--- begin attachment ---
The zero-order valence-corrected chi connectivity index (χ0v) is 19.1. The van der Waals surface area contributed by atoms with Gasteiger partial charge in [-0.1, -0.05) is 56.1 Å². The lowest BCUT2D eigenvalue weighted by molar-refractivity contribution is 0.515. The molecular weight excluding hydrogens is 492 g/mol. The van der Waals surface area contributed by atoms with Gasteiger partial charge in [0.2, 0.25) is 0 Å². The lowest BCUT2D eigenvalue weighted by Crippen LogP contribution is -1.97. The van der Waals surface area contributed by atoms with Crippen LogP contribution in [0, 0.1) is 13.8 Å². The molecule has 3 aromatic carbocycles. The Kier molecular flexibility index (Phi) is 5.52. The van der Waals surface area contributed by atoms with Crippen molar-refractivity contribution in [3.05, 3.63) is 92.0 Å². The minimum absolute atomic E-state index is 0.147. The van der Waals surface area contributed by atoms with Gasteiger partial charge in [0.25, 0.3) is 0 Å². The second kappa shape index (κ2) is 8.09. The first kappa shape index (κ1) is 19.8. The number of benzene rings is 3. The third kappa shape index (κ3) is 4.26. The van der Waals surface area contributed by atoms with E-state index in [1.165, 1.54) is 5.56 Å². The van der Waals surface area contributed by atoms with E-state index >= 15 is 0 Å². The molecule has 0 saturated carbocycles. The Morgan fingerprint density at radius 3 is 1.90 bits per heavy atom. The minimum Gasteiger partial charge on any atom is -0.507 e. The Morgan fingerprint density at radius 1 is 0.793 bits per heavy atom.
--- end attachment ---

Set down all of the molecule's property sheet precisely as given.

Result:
The zero-order valence-corrected chi connectivity index (χ0v) is 19.1. The van der Waals surface area contributed by atoms with Gasteiger partial charge in [-0.1, -0.05) is 56.1 Å². The lowest BCUT2D eigenvalue weighted by molar-refractivity contribution is 0.515. The molecular weight excluding hydrogens is 492 g/mol. The van der Waals surface area contributed by atoms with Gasteiger partial charge in [0.2, 0.25) is 0 Å². The lowest BCUT2D eigenvalue weighted by Crippen LogP contribution is -1.97. The van der Waals surface area contributed by atoms with Crippen LogP contribution in [0, 0.1) is 13.8 Å². The molecule has 3 aromatic carbocycles. The Kier molecular flexibility index (Phi) is 5.52. The van der Waals surface area contributed by atoms with Crippen molar-refractivity contribution in [3.05, 3.63) is 92.0 Å². The minimum absolute atomic E-state index is 0.147. The van der Waals surface area contributed by atoms with Gasteiger partial charge in [0.25, 0.3) is 0 Å². The second kappa shape index (κ2) is 8.09. The first kappa shape index (κ1) is 19.8. The number of benzene rings is 3. The third kappa shape index (κ3) is 4.26. The van der Waals surface area contributed by atoms with E-state index in [1.165, 1.54) is 5.56 Å². The van der Waals surface area contributed by atoms with E-state index >= 15 is 0 Å². The molecule has 0 saturated carbocycles. The Morgan fingerprint density at radius 3 is 1.90 bits per heavy atom. The minimum Gasteiger partial charge on any atom is -0.507 e. The Morgan fingerprint density at radius 1 is 0.793 bits per heavy atom.